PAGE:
Our goal in writing this paper was simply to show that e-cigarettes could help us reach a real smoking and tobacco control endgame. In the US, we have made great progress applying traditional policies, such as tax increases, smoke-free air laws and media campaigns. However, SimSmoke models for the US and other countries indicate that traditional tobacco control policies can only get us partially to the endgame. We think that we can achieve more. Many countries have complied fully or near fully with the FCTC and still have unacceptably high rates of smoking prevalence. The point of our paper is to show that strategies shifting smokers to e-cigarettes can play a role in achieving the endgame.

    While Glantz recognizes that we provide a “pessimistic” as well as an “optimistic” scenario, he dwells on the optimistic scenario. Many in the public health community see...

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    Conflict of Interest:
    None declared.
  • Published on:
    This model has major flaws
    • Matthew Peters, Respiratory Physician Faculty of Medicine and Health Sciences, Macquarie University

    NOT PEER REVIEWED The data, interpretations and implications of the data modelling exercise conducted by Levy et al(1) should not go unchallenged. Regardless of the number and confidence of the opinions voiced, and the observation of lower levels of selected toxicants in e-cigarette users that are alluded to, there is great uncertainty about the extent to which harm might be reduced by the exclusive use of electronic cigarette rather than combustible tobacco. On this background, to describe one of two models, a 95% harm reduction as optimistic and the second, still a substantial, hopeful estimate of 60% reduction as pessimistic betrays a bias at the outset. The use of this “pessimistic” descriptor would to a casual reader imply that the truth lay, inevitably, somewhere between the two estimates.

    Then there is the detail of the model. Firstly, the use of Holford projections(2) overestimated 2015 smoking rates in the US by at least 10% compared to CDC data(3) - underestimating the recent rate of decline in smoking prevalence in men and women between 2005 and 2015 by one-third. A higher base rate and slower rate of decline exaggerate tobacco-related harms in the status quo – naturally favouring each of the modelled scenarios. Starting with lower, more accurate estimates of current smoking and rates of decline would also increase the counterbalancing harms from initiation in non-smokers.

    There are other obvious problems. In the status quo, 20% of boys and 14...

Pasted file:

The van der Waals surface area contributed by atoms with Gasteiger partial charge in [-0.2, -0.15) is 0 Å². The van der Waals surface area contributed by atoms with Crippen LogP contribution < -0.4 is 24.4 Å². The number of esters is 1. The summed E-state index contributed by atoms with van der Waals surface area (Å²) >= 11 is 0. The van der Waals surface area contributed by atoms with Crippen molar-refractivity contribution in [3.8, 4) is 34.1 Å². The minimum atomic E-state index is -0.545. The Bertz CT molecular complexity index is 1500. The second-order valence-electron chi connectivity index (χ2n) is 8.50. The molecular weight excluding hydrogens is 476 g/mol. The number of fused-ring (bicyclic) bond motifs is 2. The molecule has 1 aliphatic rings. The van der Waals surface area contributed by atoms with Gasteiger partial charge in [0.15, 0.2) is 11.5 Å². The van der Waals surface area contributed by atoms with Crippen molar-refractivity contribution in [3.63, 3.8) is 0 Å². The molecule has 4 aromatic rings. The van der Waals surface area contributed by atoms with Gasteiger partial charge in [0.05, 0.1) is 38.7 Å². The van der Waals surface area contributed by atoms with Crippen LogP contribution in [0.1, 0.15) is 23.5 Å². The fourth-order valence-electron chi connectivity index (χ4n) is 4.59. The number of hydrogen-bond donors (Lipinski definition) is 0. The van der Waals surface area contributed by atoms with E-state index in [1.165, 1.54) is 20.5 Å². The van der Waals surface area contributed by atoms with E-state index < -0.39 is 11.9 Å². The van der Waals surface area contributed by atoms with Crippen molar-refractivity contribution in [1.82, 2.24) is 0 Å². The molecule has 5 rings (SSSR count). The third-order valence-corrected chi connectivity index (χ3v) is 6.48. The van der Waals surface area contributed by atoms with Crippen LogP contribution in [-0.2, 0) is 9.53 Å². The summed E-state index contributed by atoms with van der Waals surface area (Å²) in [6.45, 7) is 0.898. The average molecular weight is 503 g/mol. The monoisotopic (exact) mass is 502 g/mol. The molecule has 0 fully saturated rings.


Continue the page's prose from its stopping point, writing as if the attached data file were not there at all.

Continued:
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    Conflict of Interest:
    I have received honoraria for CME lectures and Advisory Board membership both in relation to asthma/COPD treatments from GlaxoSmithKline - separately a manufacturer of smoking cessation products
  • Published on:
    Assuming ecigs will cut smoking does not prove that ecigs will save lives; new paper an exercise in tautology

    NOT PEER REVIEWED
    The paper, “Potential deaths averted in USA by replacing cigarettes with e-cigarettes” by David Levy et al. published in Tobacco Control on October 2, 2017, attracted a moderate amount of attention with its conclusion that “Compared with the Status Quo, replacement of cigarette by e-cigarette use over a 10-year period yields 6.6 million fewer premature deaths with 86.7 million fewer life years lost in the Optimistic Scenario. … Our projections show that a strategy of replacing cigarette smoking with vaping would yield substantial life year gains, …”

    This is a pretty impressive result until you consider that the Optimistic Scenario is based on a series of assumptions that are of which are inconsistent with empirical evidence to date:

    Cigarette smoking prevalence drops from 17% to 5% in 10 years (from 19.3% to 4.6% in men and from $14.1% to 4.6% in women between 2016 and 2026).
    The existence of e-cigarettes does not, on average, depress quitting cigarettes.
    There is no relapse from e-cigarette use to cigarette smoking.
    No youth who initiate with e-cigarettes progress to cigarette use.
    No dual use of cigarettes and e-cigarettes.
    The evidence free claim that e-cigarettes are 5% as dangerous as cigarettes.

    (These assumptions were not clearly stated in the main paper; we figured them out based on the appendix and by examining the Excel spreadsheet of the model that the authors s...

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    Conflict of Interest:
    None declared.